Join Date: Dec 2002
Location: Saint Louis, Missouri
I can’t help with factory correct but the best would be to the case of the alternator for charging and to the starter case for starting. The reason for that would be less connections to go through before it got to the negative terminal on the battery (the reverse would be a straight connection from the battery positive to the alternators output post and a straight connection between the battery positive post and the starter motor). Let’s say we move the ground from the case of the alternator to one of it’s mounting bracket. The connection now has to come out of the case of the alternator, make an electrical connection to the bracket and then another connection to the cable end. Most brackets have thin paint on them that is broken through when the mounting bolts are tightened however if the bracket has a thicker layer or harder layer of paint or powder coating on it the mounting bolts may not break through and make a good electrical connection.
The pigtail off of the negative battery terminal goes to the chassis of the car. This can be a fender or radiator support (also take into account or be aware of that sometimes the fenders or radiator support have been painted off of the car and may not make good electrical connections through their mounting bolts when reinstalled back onto the car). If we never upgrade this wire to a larger size or add other cabling between the block and chassis of the car this is the limiting return path back to the battery. The factory only makes this wire large enough to handle what they have designed for the car. If you add a stereo amplifier that requires a 4 gauge to power it then you must add a 4 gauge ground wire between the battery negative terminal and the chassis of the car (providing the amp is grounded to the chassis of the car). There are other ground connections between the engine and the chassis of the car and these include the emergency brake cables and shifter cable. If the main ground on the block or the pigtail starts to become a restriction then those cables can become welded together from them trying to pass the current through them.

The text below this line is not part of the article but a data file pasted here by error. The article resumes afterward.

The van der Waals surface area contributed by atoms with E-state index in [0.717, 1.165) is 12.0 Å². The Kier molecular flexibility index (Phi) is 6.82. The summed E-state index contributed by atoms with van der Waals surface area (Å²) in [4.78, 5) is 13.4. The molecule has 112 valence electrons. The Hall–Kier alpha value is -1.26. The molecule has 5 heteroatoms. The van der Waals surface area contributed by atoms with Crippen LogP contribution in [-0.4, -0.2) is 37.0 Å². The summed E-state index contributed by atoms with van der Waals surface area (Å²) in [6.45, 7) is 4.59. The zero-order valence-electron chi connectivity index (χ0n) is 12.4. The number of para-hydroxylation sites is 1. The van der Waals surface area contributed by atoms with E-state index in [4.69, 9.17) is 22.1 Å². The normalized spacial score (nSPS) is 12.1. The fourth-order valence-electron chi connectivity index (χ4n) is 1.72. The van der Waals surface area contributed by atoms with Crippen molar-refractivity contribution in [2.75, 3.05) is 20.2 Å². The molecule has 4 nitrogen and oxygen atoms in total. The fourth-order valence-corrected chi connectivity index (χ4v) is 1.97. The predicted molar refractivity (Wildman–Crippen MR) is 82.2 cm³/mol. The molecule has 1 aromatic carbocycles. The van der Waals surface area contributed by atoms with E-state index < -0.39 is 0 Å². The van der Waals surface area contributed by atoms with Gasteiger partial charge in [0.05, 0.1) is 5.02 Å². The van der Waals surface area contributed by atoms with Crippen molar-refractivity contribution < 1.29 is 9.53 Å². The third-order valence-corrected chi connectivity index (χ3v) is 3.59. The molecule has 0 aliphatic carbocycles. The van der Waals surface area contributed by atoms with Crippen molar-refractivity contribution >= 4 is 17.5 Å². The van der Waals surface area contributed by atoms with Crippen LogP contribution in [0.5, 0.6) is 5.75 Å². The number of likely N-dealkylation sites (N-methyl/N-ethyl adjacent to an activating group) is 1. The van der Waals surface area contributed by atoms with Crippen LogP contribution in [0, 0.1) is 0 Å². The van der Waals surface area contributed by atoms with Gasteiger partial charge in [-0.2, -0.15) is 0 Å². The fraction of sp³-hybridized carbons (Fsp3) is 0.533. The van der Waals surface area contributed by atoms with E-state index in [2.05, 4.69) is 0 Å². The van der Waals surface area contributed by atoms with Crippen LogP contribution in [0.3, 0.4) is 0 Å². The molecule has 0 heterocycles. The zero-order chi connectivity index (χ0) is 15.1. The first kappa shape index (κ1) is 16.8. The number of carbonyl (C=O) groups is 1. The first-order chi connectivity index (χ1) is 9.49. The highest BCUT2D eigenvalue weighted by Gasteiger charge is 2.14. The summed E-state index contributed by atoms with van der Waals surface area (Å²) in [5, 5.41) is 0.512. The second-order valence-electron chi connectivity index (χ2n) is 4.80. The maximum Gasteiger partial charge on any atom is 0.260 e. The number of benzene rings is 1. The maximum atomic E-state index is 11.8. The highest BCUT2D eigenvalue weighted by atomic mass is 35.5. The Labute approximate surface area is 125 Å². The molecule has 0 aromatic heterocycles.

When I do battery connections I clean the area where the wire terminal end will be attached at and then use a star washers between the terminal end and the mounting surface and tighten the bolt securely. If it is in an area exposed to moisture and water, I cover the connection with silicone to slow down the corrosion process. On my mid 70’s Chevrolets I have always used the hole on the top alternator bracket and not had a problem and had the pigtail on the inner side of the fender.
On customer's cars where I've installed a high output alternator there is a threaded hole in them for easy attachement of a ground cable that then goes to the battery's negative terminal. If it's there, use it.
1974 Spirit Of America Nova (being restored), 1973 Nova Custom, 1968 Chevy II (Garage Find 2012)
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